Friday 25 Jul

TJ Mayes - "When Love Comes Down"

’50s era rock ’n’ roll had been long overdue for a rebirth. Thankfully, the stockpile of capable luminaries has not been in short supply over the past few years. 

07/23/2014 | Comments 0

Boare - "playdatshit"

The world is in the midst of an electronic music renaissance, and you find most of this boon of producers laying claim to the club-friendly, bass-dropping variety, holing up in the the free-flowing world of hip-hop beatmaking or pitching their tent on the out-there, boundary-pushing EDM camp.
07/23/2014 | Comments 0

Broncho - "Class Historian"

Broncho has never been hurting in the hook department. The success of the trio’s 2011 debut, Can’t Get Past the Lips, was predicated mostly on its ability to marry melodies with kinetic guitar riffs and anarchic energy. Yet we’ve heard nothing to the degree of pure pop catchiness on display in “Class Historian,” the new single from Broncho’s upcoming sophomore album, Just Enough Hip to Be Woman.
07/23/2014 | Comments 0

Manmade Objects - Monuments

No one wants to be forgotten; everyone wants some sort of legacy, a mark they leave behind as they exit this life for whatever lies beyond.

And for as long as there has been death, there have been monuments — whether austere or understated, abstract or concrete, prominent or tucked away in private — erected by the ones they loved to assure that remembrance, at least for a time.
07/15/2014 | Comments 0

Admirals - Amidst the Blue

Sometimes it helps to not be very good.

Some of the best albums and artists were born out of happy accidents owed to varying degrees of early suckage — the perfect note or chord for a song found by missing the one you are aiming for, failed mimicry of an idol bearing something entirely new and great instead.

07/09/2014 | Comments 0
Home · Articles · Music · Music · Amateur musicians vie for a title...

Amateur musicians vie for a title in 'They Came to Play,' a documentary that explores competition

Doug Bentin June 24th, 2010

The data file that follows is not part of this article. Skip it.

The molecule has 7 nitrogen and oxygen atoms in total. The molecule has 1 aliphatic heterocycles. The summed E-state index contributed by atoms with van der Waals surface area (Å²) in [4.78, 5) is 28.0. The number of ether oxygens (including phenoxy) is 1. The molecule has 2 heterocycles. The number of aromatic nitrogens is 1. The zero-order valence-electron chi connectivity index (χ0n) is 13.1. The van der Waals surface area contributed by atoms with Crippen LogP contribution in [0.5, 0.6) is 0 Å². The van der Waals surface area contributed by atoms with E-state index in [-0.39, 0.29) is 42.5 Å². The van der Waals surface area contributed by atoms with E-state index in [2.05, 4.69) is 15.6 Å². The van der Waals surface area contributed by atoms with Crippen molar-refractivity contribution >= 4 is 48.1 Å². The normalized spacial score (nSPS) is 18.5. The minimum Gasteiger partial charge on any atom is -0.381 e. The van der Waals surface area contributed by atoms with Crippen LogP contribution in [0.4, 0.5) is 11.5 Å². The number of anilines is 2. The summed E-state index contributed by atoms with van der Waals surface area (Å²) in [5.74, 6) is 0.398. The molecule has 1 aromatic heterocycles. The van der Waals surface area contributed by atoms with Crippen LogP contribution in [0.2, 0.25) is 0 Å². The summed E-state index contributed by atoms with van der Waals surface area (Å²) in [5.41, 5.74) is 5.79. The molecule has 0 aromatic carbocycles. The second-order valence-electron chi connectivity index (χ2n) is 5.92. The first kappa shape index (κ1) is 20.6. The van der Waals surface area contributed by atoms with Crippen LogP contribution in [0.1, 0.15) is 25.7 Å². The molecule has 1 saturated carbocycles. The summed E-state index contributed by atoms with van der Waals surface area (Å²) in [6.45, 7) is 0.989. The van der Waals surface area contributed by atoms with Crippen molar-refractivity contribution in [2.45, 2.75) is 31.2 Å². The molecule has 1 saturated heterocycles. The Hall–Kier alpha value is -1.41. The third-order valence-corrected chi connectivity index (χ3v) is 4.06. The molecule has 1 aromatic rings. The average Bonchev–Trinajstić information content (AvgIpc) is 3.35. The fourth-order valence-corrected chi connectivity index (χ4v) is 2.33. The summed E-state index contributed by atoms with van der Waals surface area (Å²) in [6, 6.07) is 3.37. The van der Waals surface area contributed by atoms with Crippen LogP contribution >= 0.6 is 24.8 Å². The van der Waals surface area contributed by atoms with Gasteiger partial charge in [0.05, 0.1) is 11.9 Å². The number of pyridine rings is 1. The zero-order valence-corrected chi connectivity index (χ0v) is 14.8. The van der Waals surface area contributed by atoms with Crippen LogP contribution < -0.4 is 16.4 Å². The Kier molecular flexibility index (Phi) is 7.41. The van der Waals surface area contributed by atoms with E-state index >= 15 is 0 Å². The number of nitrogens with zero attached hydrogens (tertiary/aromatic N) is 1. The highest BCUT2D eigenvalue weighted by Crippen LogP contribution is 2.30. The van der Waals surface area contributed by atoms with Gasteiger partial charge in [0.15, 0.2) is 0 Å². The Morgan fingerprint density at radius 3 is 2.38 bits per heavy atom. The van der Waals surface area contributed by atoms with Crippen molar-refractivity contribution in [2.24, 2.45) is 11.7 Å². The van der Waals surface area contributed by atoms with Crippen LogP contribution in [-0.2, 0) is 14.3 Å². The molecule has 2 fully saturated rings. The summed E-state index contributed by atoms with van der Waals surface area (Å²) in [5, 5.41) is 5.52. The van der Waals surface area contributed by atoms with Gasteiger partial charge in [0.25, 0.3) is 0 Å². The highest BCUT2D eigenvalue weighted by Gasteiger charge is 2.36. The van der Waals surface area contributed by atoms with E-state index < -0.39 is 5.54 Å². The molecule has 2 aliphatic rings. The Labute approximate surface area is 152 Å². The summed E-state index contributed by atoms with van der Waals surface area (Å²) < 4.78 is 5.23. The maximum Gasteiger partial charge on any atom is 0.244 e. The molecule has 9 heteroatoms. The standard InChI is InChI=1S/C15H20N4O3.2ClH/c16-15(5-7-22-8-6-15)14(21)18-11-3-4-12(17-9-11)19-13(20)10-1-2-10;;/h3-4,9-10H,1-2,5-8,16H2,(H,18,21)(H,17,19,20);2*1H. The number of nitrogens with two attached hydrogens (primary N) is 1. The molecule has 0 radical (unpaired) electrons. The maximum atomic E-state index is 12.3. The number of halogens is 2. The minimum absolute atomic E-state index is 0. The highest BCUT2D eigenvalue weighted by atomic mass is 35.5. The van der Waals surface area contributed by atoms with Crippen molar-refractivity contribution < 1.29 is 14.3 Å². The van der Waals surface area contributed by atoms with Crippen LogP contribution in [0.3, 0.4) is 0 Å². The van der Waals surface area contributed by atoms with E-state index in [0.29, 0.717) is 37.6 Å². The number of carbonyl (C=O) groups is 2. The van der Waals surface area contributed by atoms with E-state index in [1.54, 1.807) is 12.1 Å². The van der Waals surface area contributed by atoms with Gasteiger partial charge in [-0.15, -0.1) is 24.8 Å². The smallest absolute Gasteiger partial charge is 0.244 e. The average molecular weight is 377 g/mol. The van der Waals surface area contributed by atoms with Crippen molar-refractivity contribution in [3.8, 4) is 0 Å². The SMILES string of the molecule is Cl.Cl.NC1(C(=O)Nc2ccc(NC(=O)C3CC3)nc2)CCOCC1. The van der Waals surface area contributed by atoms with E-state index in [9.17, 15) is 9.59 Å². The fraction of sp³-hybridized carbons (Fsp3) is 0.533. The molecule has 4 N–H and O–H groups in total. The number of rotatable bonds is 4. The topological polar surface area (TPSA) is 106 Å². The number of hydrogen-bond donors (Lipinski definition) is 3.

They Came to Play is a sly title. The movie isn't about sports, as is implied. Rather, it's about people with a competitive spirit that, while not duplicating that of the big-time athlete, suggests ...

"They Came to Play" is a sly title. The movie isn't about sports, as is implied. Rather, it's about people with a competitive spirit that, while not duplicating that of the big-time athlete, suggests it.

Alex Rotaru's documentary follows the lives of several contestants in the Fifth International Piano Competition for Outstanding Amateurs, hosted by the Van Cliburn Foundation on the Texas Christian University campus.

The players come from all over the world. Seventy-five musicians begin, then 50 are cut for the second round, and the finals are comprised of just six. It's hard to imagine playing piano all your life and then being given 10 minutes to show your stuff.

The film, which screens Friday to Sunday at the Oklahoma City Museum of Art, raises two central questions.

First: Is the difference between a professional and an amateur merely one of if and how much you're being paid? This is of particular interest in an area " or "market," as the pros refer to it " like ours when so many artists, performing and otherwise, may or may not get paid to produce their work, but still have to hold regular employment in an unrelated field just to keep body and soul together.

As one contestant in the film, Henri Robert Delbeau, a doctor, says, "I have a day job, so I'm not too worried." Another confesses that not having to rely on music for a living frees him to find it within himself.

The other big question is, if you have a talent, are you obligated in any way to use it? Most of these musicians abandoned playing the piano for several years as they concentrated on making a living or raising a family, or both, but the prevailing feeling is that, yes, if you can create or interpret beauty, you owe it to the human race to do so.

But back to the pro-am question. What I saw was that many of these people didn't pursue going pro, because they lacked that obsessive quality that would force them to practice 10 hours a day and a willingness to be separated from their loved ones for months at a time. To them, music is an important thing, but it isn't the only thing.

Two of the people we spend time with are very different, despite their similarities. One is Greg Fisher, who runs a glass shop in Edmond. The other is Drew Mays, an opthamologist from Birmingham, Ala. Both are outgoing and honest about why they stayed amateurs. Mays comes out with the most honest statement about performing: "Doing it in front of people is a lot different from doing it in your boxers in your living room at midnight."

We hear bits of their performances, but the film's emphasis is on the spirit of the competitors and not on the music itself. Rotaru's movie breaks no new ground as a documentary and could be, as art, the work of a gifted amateur.

The fascination comes from being in the company of people whose personalities are not that different from our own, but who have extraordinary talent. "Doug Bentin
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07.17.2011 at 02:27 Reply

How and why does the title suggest it's a sports movie?! Are you so biased and blinded by barbarism that you can't for a moment think of anything else?!